The Importance of Password Security

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Comedian Bo Burnham wasn’t joking when claiming there is “Mountains of content” on the internet.

But are you taking the proper steps to keep your passwords and information safe while climbing it?

“Some better and some worse” is definitely true about the content online. While we could go off here and start quoting Burnham’s, “Welcome to the Internet”, it’s almost safe to say that the content of the internet is practically endless. You can virtually entertain yourself for hours on end, surfing the web of an infinite content wave.

 

There is one caveat of having access to the sea of online content: you are most likely sharing your information to data-sharks while surfing it.

 

Giving away your information is not always black and white. It’s unlikely that a questionnaire pops up and asks you to enter your personal information and passwords randomly. The information is collected from logging into your online accounts. Account activity while browsing is cached and tracked to enhance your browsing experience. These websites build a profile around you, collecting and adding new information from every visit. Some of this information is sensitive, especially passwords and any banking or financial information. Fortunately, websites do their best to encrypt this information. At a glance, you can trust companies to prevent your information from being stolen by data-sharks lurking in deep internet waters.

 

However, you’d think companies like Facebook, Twitter, Amazon and Google would have the digital infrastructure and security to prevent information or passwords from being breached. The sad reality is that is not always the case.

 

”Account activity while browsing is cached and tracked to enhance your browsing experience.”

On October 7th, 2021, Amazon-owned Twitch.tv experienced a data breach in which some user information was stolen. Twitch is a well-known streaming platform where users can interact with those broadcasting a video stream online. Due to a server issue, a malicious 3rd-party company hacked Twitch and retrieved information on Twitch users. While credit card and banking information was fortunately spared from the data breach, some passwords were not. This information was then shared on the anonymous forum, 4chan.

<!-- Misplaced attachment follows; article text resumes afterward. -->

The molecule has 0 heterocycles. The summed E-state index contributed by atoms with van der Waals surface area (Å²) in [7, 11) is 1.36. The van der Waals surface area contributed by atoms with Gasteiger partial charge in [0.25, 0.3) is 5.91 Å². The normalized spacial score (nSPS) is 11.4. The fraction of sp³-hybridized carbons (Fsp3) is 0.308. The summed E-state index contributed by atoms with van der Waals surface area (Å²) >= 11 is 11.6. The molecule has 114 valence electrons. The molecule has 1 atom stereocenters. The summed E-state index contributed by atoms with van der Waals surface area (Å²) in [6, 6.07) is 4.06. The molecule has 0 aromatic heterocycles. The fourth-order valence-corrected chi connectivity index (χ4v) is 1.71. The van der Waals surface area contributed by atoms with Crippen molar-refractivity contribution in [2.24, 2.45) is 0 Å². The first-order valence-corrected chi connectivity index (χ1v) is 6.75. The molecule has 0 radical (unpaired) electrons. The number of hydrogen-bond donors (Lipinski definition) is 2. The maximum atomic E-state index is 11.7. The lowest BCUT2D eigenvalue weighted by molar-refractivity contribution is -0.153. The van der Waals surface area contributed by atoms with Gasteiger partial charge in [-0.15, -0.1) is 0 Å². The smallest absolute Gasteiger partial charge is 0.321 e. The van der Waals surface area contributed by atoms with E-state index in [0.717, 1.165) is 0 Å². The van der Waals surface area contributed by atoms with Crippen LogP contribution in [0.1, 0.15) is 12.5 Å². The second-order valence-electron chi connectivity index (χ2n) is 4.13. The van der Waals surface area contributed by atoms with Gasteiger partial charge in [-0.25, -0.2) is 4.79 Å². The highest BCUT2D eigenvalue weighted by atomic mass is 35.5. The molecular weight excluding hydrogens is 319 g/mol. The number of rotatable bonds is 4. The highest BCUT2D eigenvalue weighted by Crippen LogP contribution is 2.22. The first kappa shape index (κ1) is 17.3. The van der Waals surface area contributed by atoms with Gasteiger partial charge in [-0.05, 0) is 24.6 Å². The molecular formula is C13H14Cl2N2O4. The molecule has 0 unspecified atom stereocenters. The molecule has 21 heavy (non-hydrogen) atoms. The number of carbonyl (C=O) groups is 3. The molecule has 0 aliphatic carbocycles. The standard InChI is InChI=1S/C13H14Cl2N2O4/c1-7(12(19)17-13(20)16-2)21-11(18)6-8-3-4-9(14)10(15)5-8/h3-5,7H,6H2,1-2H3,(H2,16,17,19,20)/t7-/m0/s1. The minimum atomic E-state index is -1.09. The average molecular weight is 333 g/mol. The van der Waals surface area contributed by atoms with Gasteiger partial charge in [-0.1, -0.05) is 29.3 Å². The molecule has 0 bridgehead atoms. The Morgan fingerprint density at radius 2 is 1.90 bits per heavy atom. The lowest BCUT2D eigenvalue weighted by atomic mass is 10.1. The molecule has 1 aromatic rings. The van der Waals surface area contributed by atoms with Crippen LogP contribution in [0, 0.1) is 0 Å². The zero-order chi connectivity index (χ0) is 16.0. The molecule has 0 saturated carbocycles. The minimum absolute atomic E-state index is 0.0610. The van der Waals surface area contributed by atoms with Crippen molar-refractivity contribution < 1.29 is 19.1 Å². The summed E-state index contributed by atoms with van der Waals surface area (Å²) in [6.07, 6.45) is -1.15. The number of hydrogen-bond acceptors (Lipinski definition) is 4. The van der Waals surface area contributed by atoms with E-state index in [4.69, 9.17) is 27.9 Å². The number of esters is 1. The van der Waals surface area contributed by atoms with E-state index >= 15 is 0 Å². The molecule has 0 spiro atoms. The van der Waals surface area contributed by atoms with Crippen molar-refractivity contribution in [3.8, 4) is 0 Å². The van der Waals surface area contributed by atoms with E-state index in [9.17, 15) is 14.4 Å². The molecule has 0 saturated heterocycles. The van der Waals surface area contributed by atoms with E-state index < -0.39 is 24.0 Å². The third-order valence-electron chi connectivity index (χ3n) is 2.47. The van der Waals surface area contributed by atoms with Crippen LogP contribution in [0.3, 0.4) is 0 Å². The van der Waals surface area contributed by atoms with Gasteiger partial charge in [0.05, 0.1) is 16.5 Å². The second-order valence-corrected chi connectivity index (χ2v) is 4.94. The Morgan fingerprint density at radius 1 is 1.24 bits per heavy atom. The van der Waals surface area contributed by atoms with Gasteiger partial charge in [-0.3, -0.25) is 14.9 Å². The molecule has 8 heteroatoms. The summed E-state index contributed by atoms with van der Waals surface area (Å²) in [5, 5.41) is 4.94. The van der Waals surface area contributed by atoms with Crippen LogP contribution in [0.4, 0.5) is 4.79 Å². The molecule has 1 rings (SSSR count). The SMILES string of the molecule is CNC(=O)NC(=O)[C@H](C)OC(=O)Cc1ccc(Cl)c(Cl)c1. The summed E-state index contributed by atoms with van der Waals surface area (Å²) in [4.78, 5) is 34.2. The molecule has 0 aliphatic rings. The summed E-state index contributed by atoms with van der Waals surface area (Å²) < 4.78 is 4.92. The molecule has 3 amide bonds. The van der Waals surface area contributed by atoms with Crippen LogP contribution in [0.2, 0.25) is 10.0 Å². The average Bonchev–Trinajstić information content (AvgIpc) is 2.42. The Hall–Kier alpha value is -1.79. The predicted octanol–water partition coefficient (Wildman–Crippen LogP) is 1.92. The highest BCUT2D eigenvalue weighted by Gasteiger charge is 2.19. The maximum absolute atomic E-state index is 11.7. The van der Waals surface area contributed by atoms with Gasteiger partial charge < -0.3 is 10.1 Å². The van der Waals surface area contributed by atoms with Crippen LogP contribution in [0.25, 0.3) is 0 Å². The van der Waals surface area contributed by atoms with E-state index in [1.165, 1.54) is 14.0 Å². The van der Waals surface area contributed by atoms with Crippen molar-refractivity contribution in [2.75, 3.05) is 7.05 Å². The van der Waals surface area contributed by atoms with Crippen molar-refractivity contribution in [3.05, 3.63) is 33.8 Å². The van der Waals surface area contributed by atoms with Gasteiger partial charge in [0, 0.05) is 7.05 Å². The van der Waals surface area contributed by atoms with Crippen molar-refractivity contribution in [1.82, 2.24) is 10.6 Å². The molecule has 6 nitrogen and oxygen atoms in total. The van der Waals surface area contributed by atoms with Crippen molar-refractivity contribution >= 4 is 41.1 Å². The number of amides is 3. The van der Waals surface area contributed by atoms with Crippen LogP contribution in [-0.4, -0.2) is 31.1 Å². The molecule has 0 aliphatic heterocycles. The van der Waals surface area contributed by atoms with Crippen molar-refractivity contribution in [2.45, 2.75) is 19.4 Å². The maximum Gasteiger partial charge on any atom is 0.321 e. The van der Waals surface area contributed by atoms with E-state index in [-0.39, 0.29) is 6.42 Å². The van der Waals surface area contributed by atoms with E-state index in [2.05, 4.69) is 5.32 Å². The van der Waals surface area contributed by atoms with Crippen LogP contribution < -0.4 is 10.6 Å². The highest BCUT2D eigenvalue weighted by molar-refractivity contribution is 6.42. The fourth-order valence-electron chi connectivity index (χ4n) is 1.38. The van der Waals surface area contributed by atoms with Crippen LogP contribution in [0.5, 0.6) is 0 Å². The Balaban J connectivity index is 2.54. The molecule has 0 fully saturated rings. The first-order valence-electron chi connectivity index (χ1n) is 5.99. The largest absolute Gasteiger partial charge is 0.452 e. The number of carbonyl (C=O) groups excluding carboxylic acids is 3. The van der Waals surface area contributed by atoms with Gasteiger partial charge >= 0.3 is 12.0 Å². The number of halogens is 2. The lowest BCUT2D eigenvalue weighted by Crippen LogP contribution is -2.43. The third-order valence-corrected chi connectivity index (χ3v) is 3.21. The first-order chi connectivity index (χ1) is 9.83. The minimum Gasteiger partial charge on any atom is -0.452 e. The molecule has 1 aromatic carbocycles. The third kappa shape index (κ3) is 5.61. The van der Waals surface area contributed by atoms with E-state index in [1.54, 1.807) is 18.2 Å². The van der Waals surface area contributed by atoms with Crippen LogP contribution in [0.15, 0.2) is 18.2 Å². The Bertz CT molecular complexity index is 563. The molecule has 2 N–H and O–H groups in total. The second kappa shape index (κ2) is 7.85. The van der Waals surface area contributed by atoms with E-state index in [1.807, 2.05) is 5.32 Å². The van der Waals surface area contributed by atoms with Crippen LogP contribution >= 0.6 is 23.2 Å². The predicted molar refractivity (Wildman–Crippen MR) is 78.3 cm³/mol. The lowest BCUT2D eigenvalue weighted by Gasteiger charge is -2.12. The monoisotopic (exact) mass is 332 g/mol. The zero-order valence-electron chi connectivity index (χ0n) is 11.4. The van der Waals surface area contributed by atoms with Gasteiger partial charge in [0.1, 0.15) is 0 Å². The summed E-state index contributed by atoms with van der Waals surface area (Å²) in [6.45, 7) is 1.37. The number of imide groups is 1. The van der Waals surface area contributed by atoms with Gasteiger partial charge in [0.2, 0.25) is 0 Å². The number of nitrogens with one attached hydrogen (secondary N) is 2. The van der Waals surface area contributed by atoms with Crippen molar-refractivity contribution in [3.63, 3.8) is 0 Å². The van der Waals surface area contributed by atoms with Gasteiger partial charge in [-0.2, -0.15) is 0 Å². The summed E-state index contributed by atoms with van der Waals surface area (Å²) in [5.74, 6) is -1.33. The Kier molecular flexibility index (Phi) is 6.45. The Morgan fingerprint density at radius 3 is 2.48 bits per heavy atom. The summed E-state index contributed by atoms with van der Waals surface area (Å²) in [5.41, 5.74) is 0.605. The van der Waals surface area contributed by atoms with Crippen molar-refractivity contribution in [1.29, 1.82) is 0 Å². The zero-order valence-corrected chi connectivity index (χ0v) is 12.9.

Now, if you are a Twitch user and use a separate password on all your online accounts and profiles, this is not a huge deal. All you would need to do is log into Twitch and change your password. But if you surf the web using the same password for everything, you should be concerned.

Let us paint a scenario why:

To keep things simple, we are going to call the malicious user “Bad Guy”. 

  • Bad Guy get’s your Twitch Password and personal email. 

  • Bad Guy attempts to use your Twitch password as your email log-in password. 

  • Your email and Twitch share the same password and Bad Guy accesses your email. 

  • Bad Guy resets your email password so you can no longer access your email. 

  • Bad guy can see all the accounts you have through your email inbox. 

  • Bad guy attempts to log in to these accounts with the same password and is successful. 

  • Now Bad Guy begins doing password resets on any account that shares the same email. 

  • Bad Guy has access to your banking information and social media accounts and has locked you out. 

  • Even worse, Bad Guy logs into your Facebook and makes a post saying, “I love Calgary Flames” when in truth you are a die-hard Vancouver Canucks fan (oh, the horror)!

 

It might sound like a stretch, but more than 240,000 internet users in the US fell victim to similar scenarios in 2020 (ExpertInsights, 2021).

 

But we have good news! Scenarios like these are easily avoidable. By taking a few precautionary steps you can become more secure online.

1. Change Password for Every Log-in Account

This one might be the obvious step, but it’s honestly one of the most important ways of keeping you and your information safe online. According to DataProt, about 51% of internet users use the same password for work and personal accounts (DataProt, 2021). Keeping the same password is just adding fuel to the scenario fire we mentioned above. Every password should be different on any account and meet a high ranking.

 

Don’t use the same password on every account!

2. Use a Password Manager 

If you are someone who has multiple accounts through different websites, it might be tough to manage all of your passwords. You may lose or forget a password and requesting a new password on log-in can be tiresome. Fear not! Password Managers are here to take the password headache away!

 

Password Managers keep all your log-in information in a central and encrypted database. You use one master password to access the database of all the other passwords you have stored. Better yet, once logged in you can have it set to autofill the log-in fields on your smartphone or your computer through a browser extension.